In Dr. Philip Blosser's weblog, after O'Leary's terrible criticism of the most positive aspect of Paul VI's pontificate (Humanae Vitae), I said that "It wasn't HIS decision -- he COULD NOT write anything else, even if he wanted."
The "good Father"'s answer was that :
you should say in strict logic that Vatican II also COULD NOT write anything else, even if it wanted. That's the wonder of the conciliar privilege, that's the glory of Catholicism, that's the beauty of Christendom! ... Or rather, an Ecumenical Council enjoys far greater authority than a papal encyclical (especially an encyclical rejected by the church).
Well, all I can say is that Vatican II apparently did not explicitly state anything CONTRARY to Catholic Tradition, though it did change many policies (which could be changed back today) -- the absence of transitional documents which could explain to the Catholic faithful what traditions (with lower t) may be changed and what is part of the unchangeable Tradition is one of the dramas of contemporary Catholicism and of the causes of the feeling of doctrinal centrifuge which seemed to bring the Church to the brink of collapse in the 1964-1979 period and it is well explained by Fr. Ripperger in this wonderful article. I will not mount a wholesale defense of Vatican II here: you will have to find another person. I think it was an unfortunate event, but not outright heretical.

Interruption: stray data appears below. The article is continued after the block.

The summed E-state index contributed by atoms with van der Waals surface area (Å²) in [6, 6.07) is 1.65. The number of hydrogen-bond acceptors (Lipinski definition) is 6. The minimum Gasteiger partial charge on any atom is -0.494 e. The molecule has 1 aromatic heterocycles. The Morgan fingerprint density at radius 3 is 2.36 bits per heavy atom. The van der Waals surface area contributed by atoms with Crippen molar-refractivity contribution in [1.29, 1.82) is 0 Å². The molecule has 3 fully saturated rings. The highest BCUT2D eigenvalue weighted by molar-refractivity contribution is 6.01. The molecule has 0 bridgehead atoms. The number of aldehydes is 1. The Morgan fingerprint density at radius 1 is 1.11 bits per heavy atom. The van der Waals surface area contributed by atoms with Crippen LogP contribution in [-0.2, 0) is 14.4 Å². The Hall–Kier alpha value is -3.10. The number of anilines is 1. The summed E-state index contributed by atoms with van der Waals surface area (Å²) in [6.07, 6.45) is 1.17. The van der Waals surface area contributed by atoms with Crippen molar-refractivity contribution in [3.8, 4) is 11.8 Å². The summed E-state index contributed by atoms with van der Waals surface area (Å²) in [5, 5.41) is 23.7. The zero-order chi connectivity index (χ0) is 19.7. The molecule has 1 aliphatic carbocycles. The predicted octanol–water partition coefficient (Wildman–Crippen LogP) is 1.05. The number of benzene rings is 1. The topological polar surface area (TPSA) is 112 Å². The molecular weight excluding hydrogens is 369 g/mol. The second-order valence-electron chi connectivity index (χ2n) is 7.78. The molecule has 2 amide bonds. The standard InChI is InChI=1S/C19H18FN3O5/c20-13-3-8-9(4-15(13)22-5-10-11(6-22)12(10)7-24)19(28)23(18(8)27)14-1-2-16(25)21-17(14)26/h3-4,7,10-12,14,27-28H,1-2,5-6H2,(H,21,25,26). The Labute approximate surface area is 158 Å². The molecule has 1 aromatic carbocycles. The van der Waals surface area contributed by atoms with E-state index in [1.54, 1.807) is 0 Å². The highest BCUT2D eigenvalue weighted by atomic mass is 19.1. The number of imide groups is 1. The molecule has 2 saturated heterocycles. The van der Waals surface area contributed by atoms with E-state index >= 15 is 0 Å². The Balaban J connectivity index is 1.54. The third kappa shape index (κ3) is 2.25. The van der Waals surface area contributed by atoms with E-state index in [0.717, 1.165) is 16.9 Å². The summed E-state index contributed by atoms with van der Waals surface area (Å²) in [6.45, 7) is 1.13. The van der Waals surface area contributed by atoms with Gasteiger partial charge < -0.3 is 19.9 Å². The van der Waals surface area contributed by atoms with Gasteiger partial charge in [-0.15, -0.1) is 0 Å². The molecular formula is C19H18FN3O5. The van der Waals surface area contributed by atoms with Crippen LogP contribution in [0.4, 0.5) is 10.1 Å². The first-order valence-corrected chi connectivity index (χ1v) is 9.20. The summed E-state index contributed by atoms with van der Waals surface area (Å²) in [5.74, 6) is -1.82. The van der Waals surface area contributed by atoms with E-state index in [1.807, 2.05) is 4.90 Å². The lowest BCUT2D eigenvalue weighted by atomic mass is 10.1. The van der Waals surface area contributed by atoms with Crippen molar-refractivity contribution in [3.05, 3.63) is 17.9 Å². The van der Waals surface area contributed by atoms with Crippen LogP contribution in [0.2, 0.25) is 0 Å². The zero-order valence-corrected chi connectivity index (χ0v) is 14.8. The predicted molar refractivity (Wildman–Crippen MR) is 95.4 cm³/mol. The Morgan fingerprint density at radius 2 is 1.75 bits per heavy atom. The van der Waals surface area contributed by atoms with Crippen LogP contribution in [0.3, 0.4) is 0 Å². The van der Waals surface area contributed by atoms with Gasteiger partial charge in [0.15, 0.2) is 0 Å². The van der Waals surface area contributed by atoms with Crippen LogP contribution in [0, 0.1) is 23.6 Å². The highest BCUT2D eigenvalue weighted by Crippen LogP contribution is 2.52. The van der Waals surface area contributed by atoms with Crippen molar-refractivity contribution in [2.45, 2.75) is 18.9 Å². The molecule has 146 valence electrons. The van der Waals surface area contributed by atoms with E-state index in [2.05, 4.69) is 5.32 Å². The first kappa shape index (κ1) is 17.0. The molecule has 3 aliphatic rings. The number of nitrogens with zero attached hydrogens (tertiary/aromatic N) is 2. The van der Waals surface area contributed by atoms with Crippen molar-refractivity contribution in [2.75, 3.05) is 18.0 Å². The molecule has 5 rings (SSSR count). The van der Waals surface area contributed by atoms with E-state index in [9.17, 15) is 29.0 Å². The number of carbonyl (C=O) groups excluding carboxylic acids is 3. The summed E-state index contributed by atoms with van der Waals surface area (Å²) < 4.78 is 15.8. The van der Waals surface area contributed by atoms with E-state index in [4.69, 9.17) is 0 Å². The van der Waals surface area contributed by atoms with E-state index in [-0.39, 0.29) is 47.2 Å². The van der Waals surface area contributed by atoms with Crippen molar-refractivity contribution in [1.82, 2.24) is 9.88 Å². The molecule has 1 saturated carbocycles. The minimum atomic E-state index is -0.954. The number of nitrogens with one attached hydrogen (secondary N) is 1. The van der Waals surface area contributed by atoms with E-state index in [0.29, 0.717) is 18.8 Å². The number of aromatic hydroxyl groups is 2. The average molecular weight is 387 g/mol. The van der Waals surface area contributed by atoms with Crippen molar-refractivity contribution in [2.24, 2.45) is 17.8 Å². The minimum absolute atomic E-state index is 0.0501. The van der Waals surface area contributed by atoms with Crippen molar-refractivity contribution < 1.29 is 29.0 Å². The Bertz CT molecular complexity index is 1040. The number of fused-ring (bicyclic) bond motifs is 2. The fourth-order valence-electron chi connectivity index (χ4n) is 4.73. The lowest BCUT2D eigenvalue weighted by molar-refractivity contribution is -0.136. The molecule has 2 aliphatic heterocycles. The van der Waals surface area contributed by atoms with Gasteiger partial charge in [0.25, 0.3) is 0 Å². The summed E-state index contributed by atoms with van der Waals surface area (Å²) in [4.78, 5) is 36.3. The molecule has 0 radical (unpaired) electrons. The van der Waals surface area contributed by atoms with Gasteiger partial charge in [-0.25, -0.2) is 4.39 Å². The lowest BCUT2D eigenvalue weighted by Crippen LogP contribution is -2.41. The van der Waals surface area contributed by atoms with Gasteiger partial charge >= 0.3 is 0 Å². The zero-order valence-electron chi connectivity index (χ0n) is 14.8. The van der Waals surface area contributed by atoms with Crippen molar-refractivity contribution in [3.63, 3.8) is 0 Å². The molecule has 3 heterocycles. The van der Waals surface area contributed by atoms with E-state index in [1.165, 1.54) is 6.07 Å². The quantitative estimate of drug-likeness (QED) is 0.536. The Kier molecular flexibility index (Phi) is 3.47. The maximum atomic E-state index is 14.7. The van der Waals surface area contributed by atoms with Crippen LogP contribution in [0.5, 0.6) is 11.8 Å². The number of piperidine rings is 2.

Paul VI, of course, was very wise to forbid the Council to discuss artificial contraception (the chapter on demography in Gaudium et Spes is particularly ridiculous) and it is a sign, as Humanae Vitae itself, as well as Mysterium Fidei, of the papal privilege, which manifests itself in the most unexpected times and in the most unexpected occupants of the Petrine throne.